Good for the MNC, Good for the BOP – Global Alumina to Open Major Mining Operations in Guinea
The BBC reported yesterday that Global Alumina–a Canadian-listed corporation–has partnered with the US-sponsored African Development Foundation (ADF) to structure a triple bottom line approach to mining in Guinea. The small West African country is among the poorest in the world, but it is rich in bauxite. When refined into alumina – the aluminium ore from which aluminium is made – bauxite can fetch a price that would give its beneficiaries a significant economic boost. Global Alumina’s plan would channel the spillover effects of these profits toward tens of thousands of workers in Guinea.
Although some MNCs have provided compensation to affected communities through corporate social responsibility efforts, Global Alumina is building these communities into its business plan. The company is building two new villages with schools, sanitations systems and other infrastructure, as well as compensating villagers for trees and other revenue sources that will be lost. Their lengthy environmental and social impact assessment complies with Guinean procedures as well as with the operational policies of the World Bank and the International Finance Corporation.Most importantly, new jobs will be created for the villagers, both in construction and working for the mining company, with skills training included. Global Alumina has also committed to developing SMEs in the area in partnership with the ADF and UN Development Programme.
AllAfrica.com quotes the company co-founder and CEO Bruce Wrobel, describing social responsibility as good business, as well as good practice:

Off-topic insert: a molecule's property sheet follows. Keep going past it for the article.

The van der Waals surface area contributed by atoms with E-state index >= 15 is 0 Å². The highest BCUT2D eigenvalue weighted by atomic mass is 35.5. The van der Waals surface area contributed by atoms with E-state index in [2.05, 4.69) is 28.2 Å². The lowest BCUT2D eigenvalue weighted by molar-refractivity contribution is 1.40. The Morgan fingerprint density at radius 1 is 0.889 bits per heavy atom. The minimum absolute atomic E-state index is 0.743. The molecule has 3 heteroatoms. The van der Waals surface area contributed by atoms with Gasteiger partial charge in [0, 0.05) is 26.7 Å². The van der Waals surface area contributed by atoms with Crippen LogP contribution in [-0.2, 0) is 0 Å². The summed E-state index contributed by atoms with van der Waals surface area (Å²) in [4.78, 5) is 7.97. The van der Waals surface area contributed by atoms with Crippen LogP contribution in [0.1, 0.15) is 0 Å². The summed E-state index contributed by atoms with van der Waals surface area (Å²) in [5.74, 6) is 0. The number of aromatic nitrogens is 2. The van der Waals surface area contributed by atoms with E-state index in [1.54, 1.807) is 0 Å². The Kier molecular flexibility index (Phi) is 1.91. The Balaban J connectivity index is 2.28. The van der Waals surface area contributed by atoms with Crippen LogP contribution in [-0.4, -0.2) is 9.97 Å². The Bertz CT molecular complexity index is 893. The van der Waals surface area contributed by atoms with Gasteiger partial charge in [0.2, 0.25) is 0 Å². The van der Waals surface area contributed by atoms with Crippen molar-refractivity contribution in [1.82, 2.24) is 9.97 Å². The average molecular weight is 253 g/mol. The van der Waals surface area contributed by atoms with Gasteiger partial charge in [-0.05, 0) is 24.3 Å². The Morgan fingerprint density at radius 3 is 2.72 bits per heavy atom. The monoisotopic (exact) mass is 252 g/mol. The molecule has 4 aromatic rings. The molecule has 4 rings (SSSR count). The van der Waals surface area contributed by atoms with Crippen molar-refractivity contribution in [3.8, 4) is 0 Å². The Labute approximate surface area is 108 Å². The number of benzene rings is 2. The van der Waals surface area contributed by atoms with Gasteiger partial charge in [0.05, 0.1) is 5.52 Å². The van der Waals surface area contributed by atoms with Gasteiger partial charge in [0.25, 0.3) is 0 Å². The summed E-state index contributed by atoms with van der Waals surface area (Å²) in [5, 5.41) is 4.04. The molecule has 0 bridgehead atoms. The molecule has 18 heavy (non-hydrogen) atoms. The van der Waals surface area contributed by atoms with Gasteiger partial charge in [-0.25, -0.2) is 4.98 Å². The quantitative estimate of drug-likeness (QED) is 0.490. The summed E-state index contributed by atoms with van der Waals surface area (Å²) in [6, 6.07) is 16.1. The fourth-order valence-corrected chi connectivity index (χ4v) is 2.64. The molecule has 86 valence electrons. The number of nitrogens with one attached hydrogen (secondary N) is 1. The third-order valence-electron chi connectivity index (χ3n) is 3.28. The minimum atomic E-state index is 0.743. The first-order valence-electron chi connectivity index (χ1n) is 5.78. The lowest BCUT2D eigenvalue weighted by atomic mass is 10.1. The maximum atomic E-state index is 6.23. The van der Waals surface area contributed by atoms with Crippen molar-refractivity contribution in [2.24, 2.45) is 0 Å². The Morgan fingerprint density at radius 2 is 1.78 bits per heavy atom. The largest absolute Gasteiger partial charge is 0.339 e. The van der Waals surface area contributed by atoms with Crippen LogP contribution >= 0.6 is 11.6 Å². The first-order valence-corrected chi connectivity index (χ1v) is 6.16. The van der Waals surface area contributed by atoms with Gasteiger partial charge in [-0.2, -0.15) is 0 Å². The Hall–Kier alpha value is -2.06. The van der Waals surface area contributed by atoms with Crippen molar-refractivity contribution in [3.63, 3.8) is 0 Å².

“A project of this scale in a country with undeveloped infrastructure requires a great deal of cooperation from the local communities”, he says, citing an ambitious alumina refinery project in India that has been stalled for several years by popular opposition. He also argues that a fast-track education and jobs training effort can save the company money in the future, when expensive expatriates can be replaced by local labor, and that investment in health services is cost-effective. “Healthy workers, healthy employees, healthy families are key to productivity”, he says, “beyond the moral imperative to have social benefits”.
The emphasis that Global Alumina has placed on developing local SMEs as part of its outreach program is commendable. Though there are still usual concerns for wages, environmental and health effects, and workers rights, Global Alumina has taken a positive step in alleviating the worst of its effects while providing a model for profitable, sustainable development. It will be interesting to see how the company fares as it aims to begin operations in 2009.